Our Research within the EC's IST Programme


Photo: Olavi Luotonen
  The caption on the accompanying photo on the IST web site illustrates our philosophy well:

"25 rebels of many ages gathered already on the evening of 30/6 for Fun@Work"

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Let's change the way we work - and make it fun!


The photos were taken during van Helsing's representation at a workshop on 1st July 2003. The workshop arranged by Olavi Luotonen from the European Commission Information Society Directorate-General New Working Environments was to test the concept of the AMI@Work family of ERA communities. These are self-organising communities relating to New Working Environments (European Research Area at work), linking people in new and existing EU Member States (and beyond).

Van Helsing's delegates were delighted to participate in this international knowledge-sharing exercise particularly so as many of developments are akin to the methodologies used by the company in the delivery of its "Sustainable business and organisation development" projects.

The 1st AMI@Work family of communities' workshop brought 80 of us to the Natural History Museum in Brussels.
Photo & Caption: Olavi Luotonen


van Helsing's involvement in EC research projects started in 1999 when we became part of an Anglo-Danish consortium under the EC's User Friendly Information Society Technology Framework V programme. The project became known as - "the Safe Food Enhancement System (SaFES) trial".

The other partners were:

  Emborg (International food reseller of meat, poultry and fish)
  Electronic Quality Management Company (Web developer / QA consultants)
  Padborg Poultry (Poultry Processing plant)
  Scanfo (HACCP and food safety experts)

Bjarne Jensen - Padborg Poultry Finn Ulrik Svendsen - Scanfo aps Rubin Dollerup Nielsen - Emborg Foods A/S Leif Johanneson - Padborg Poultry Philip Griffiths - EQMC Ltd. Jan Wademan - van Helsing Limited
The SaFES trial Team at the Danish Project start-up meeting

Van Helsing used the trial to have a bird's-eye view as to the effectiveness of various knowledge transfer mechanisms between a set of multi-disciplinary experts working remotely in a virtual team both in the initial development and subsequent use of the SaFES tool.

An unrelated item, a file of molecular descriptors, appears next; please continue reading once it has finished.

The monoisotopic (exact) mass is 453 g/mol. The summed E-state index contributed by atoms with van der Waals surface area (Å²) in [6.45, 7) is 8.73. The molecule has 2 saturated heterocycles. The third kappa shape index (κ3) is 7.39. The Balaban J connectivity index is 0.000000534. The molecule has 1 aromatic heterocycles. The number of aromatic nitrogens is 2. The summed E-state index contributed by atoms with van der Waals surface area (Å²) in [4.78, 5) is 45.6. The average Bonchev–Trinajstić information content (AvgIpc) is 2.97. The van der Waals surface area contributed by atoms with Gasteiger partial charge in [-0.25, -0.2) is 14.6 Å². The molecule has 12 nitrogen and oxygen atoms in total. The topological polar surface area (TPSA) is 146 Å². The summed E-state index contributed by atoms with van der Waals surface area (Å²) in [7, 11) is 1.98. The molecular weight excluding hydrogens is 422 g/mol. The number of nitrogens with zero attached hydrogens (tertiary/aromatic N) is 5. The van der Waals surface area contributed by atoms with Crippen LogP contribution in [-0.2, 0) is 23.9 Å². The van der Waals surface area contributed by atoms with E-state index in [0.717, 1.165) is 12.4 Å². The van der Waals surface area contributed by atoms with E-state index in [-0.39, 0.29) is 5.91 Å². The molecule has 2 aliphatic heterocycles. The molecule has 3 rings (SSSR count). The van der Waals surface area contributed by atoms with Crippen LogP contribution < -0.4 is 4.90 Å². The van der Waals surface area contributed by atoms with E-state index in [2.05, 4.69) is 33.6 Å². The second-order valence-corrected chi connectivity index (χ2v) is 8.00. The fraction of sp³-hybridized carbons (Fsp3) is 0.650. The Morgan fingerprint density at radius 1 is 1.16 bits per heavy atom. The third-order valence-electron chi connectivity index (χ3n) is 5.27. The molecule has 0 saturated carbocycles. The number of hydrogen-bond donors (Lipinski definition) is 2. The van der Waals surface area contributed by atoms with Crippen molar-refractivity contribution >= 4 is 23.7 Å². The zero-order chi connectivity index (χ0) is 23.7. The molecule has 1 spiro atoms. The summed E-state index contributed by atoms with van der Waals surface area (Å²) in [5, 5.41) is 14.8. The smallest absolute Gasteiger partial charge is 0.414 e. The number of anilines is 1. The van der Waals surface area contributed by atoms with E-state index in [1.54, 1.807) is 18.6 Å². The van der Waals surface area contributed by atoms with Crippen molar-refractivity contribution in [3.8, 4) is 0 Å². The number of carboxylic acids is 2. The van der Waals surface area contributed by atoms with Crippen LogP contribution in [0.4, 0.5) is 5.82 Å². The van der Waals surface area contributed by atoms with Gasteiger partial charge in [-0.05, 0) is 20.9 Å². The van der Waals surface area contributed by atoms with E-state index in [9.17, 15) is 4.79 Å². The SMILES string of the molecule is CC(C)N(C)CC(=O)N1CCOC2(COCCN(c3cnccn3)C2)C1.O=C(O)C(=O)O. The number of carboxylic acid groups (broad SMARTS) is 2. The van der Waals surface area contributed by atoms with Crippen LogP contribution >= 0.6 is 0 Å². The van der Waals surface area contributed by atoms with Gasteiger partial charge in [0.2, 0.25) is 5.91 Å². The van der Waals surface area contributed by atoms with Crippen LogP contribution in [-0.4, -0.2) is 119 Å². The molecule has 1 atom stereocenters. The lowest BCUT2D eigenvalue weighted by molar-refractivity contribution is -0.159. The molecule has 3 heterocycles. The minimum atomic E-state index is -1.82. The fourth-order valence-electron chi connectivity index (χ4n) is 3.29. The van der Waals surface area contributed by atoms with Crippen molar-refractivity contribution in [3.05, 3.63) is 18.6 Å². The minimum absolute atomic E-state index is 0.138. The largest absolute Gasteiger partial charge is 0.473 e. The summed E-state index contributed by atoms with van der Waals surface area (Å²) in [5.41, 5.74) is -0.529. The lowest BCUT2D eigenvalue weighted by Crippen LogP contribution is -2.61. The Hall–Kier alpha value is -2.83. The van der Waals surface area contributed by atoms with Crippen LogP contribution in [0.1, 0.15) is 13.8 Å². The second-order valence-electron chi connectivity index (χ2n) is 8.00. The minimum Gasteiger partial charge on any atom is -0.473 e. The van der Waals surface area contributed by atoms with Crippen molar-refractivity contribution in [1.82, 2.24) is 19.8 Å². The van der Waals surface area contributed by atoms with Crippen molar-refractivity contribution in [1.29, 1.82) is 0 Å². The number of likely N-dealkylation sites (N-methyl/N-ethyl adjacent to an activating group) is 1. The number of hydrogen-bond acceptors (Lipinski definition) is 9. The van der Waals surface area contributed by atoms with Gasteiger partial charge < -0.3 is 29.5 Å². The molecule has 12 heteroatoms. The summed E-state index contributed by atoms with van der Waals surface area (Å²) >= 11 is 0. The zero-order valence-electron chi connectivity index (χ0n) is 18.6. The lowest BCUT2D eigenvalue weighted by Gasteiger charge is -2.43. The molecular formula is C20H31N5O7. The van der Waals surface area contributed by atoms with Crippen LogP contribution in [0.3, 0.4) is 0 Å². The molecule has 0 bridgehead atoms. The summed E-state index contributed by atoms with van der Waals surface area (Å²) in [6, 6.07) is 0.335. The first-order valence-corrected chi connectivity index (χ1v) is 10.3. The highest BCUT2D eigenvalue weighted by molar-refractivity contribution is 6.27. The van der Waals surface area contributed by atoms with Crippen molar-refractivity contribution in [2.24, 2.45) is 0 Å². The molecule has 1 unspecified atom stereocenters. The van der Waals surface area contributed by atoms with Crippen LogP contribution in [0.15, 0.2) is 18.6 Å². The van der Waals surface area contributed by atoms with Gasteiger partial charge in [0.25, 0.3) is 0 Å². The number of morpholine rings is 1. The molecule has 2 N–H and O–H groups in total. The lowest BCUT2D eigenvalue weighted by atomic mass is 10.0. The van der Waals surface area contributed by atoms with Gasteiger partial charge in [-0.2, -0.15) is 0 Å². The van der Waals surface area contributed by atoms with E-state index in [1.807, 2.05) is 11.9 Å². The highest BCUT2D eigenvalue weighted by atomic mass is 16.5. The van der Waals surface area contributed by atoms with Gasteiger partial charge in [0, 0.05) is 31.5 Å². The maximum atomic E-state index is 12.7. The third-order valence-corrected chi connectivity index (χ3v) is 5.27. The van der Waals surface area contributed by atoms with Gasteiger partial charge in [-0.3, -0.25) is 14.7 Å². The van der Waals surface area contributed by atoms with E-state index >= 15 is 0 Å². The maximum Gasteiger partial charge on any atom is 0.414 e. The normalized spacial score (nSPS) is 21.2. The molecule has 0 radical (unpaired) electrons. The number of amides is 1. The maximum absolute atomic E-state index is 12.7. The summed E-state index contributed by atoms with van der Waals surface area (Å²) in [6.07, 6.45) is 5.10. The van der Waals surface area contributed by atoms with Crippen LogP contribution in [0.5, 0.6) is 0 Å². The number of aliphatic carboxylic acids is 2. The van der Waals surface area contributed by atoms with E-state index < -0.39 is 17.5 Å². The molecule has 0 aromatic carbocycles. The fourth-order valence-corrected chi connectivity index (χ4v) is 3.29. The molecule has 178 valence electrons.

The project aim was to develop and trial a tool for dispersed production teams, to develop bespoke Failure Mode and Effect Analysis-style safety plans that had to be within a prescribed framework. Of great interest was the managing of a diverse team distributed in companies large and small across Europe and we decided that we would test e-working as far as possible in the management of the project. Some cost effective methods of system production were also tried. Communications protocols were put in place to counteract the physical distance between the parties in order to lessen travel costs and minimise face-to-face contact.

A paper propounding the concept around which the team developed the tool was delivered at the e-Business and e-Work conference in Venice in October 2001.

 

BACKGROUND

 

The Failure Mode and Effect Analysis type plan, known as a HACCP, will be required by companies in the food industry working within a quality-assurance legislative framework. Due to the nature of the industry, every plant is different and legislation requires each one should be considered as an individual case, therefore it is not possible to sell a "One Size Fits All" Off the Shelf system. This calls for a system that has to be individually implemented that maps onto the factory's processes.

The plan has to achieve a legislative standard, encapsulating parameters that are specific to the types of product, the types of equipment and the industry knowledge of the particular sector. In the past, the implementation of such a system has been costly because it incurred a lot of travelling. Expertise (normally in the form of consultants) has to be brought in, many of the plants are in remote rural locations, experts have to acquire information specific to the plant for the staff to put into the system. All in all a very costly and onerous process; consultant friendly, but not very client friendly. Not very affordable, and if a plant undertook the exercise once, they didn't necessarily update inline with their equipment upgrades thus nullifying their previous work.

Basically the project involved producing a framework for performing the consultant-led study so that the plant staff could be led step by step through the process making sure that all elements in the process were covered. Links had to be provided to areas of expertise so that remote working between consultant and plant could be carried out at a far lower cost, allowing international customers, trade/industry associations, professional bodies and other interested parties regardless of physical location to participate in this process and ensure that the process is progressing under the required framework. A consequence: the concept allows for individual stakeholders to collaborate remotely in the derivation of plant processes at an early stage, yielding closer co-operation along supply chains and improved consensus building in time and cost sensitive environments.

 

A paper describing some of the results of this project was presented at "Challenges and Achievements in e-Work and e-Business" in Prague in October 2002.

More details can be seen in the End of Trial Report on our SaFES web page.

For further Information E-mail: jan.wademan@vanhelsing.com

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Page Origin:
3 April 2000
 
Last Modified:
26 April 2006
van Helsing Limited 1999 - 2006